It’s been more than a decade since Lilly went through such a financial upheaval. In 2001, the company found itself in a crisis when it suddenly lost patent exclusivity on Prozac, its best-selling antidepressant, which accounted for 34 percent of the company’s sales.

The loss came as a huge blow. At the time, the company had no other blockbusters to fall back on, and executives were forced to cut deeply.

But over the following few years, Lilly launched a spate of drugs, including Xigris for sepsis, Forteo for osteoporosis and Strattera for hyperactivity. A few years afterward, Lilly launched such future blockbusters as antidepressant Cymbalta and cancer drug Alimta.

“Lilly has come back from big setbacks before by investing heavily in its pipeline,” said Les Funtleyder, a drug analyst at Miller Tabak + Co. in New York. “If they can deliver on their pipeline again, they’ll be OK in a few years.”

In the meantime, Lilly is not shutting down production of Zyprexa. Even though generic competitors are likely to take a big bite out of sales, the company said it expects some patients and doctors to continue with the Lilly brand.

“If you know anything about severe mental illness, you know it’s an incredible challenge to (find) a medicine that can work to the point where you can resume normal function,” said David Ricks, president of Lilly USA.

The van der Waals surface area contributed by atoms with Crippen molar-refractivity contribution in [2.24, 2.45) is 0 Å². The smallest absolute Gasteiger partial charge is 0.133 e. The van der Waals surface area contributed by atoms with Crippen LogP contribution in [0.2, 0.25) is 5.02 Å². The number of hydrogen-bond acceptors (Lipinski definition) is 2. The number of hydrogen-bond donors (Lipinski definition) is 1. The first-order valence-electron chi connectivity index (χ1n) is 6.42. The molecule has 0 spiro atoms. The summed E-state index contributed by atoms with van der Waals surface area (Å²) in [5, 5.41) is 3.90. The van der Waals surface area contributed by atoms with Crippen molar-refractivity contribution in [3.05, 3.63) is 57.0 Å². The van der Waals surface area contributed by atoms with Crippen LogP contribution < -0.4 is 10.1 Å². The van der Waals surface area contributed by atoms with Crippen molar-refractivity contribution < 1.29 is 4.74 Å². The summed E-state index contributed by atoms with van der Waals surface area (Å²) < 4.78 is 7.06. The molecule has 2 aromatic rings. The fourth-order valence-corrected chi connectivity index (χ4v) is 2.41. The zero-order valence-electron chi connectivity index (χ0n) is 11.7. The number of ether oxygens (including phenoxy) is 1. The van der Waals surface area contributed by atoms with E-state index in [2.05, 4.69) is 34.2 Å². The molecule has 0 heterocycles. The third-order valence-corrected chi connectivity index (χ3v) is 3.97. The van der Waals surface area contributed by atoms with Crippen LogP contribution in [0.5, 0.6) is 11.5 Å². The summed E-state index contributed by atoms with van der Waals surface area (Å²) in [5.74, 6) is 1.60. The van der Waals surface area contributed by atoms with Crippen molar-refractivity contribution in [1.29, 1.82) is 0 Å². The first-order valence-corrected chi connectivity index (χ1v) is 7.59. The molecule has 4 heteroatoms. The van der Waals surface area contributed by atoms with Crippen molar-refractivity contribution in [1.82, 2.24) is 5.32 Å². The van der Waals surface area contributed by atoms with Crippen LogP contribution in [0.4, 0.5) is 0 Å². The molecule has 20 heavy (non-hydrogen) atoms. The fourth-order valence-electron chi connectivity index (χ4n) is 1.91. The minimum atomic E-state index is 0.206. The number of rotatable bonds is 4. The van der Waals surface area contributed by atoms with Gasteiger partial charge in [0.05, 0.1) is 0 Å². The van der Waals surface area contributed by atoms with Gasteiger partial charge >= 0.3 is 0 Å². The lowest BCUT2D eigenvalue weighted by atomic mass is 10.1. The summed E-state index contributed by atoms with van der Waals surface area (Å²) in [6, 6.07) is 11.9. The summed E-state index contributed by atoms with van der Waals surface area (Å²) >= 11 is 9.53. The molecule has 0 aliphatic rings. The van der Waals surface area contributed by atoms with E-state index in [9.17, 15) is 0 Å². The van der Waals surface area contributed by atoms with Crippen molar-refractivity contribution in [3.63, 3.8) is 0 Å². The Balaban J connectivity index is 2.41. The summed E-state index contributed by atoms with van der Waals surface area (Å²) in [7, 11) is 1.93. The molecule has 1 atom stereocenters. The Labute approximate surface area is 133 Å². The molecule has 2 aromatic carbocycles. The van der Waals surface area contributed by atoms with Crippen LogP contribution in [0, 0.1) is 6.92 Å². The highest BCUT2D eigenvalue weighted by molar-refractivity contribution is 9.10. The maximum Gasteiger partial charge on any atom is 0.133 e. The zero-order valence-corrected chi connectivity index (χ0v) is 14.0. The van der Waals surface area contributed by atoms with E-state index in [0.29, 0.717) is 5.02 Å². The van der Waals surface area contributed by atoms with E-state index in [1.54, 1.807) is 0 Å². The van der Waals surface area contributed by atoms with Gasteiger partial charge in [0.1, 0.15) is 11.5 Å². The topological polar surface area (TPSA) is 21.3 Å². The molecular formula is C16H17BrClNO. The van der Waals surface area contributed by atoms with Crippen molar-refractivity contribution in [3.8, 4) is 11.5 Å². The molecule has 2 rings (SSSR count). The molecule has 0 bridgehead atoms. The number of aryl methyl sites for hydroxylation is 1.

How much of the market Zyprexa can keep remains a big question. Many branded drugs lose 80 percent to 90 percent of sales within two years of losing patent exclusivity, Funtleyder said. And Lilly said it has no plans to make a generic version of Zyprexa, in keeping with its longtime strategy of developing branded drugs.

But even if Zyprexa can keep 20 percent of U.S. sales, that’s still worth more than $500 million a year to Lilly.

And Zyprexa will live on in other ways. Two years ago, Lilly won Food and Drug Administration approval to sell a long-lasting version of the drug, call Zyprexa Relprevv, under a new patent that won’t expire until late this decade. Some analysts have predicted that drug could bring in $1 billion in annual sales by 2015.

In addition, Lilly will continue to sell Zyprexa in other countries, including Japan, the world’s second-largest drug market. That patent will not expire until 2015. But in Europe, the patent on Zyprexa expired last year, cutting off most of the Western economies.

It still remains unclear which generic competitors will be first to launch a competitive version of Zyprexa. Several analysts said the first probably will be Dr. Reddy’s Laboratories, a generic drug maker based in southeastern India. The company did not return several calls last week seeking comment.

Meanwhile, Lilly said it has faith in its research laboratories and in the reputation it has earned through the long-standing sales of one of the world’s best-selling drugs.

“Although this is the end of an era for Zyprexa,” Ricks said, “it is our firm belief it is not the end of Lilly.”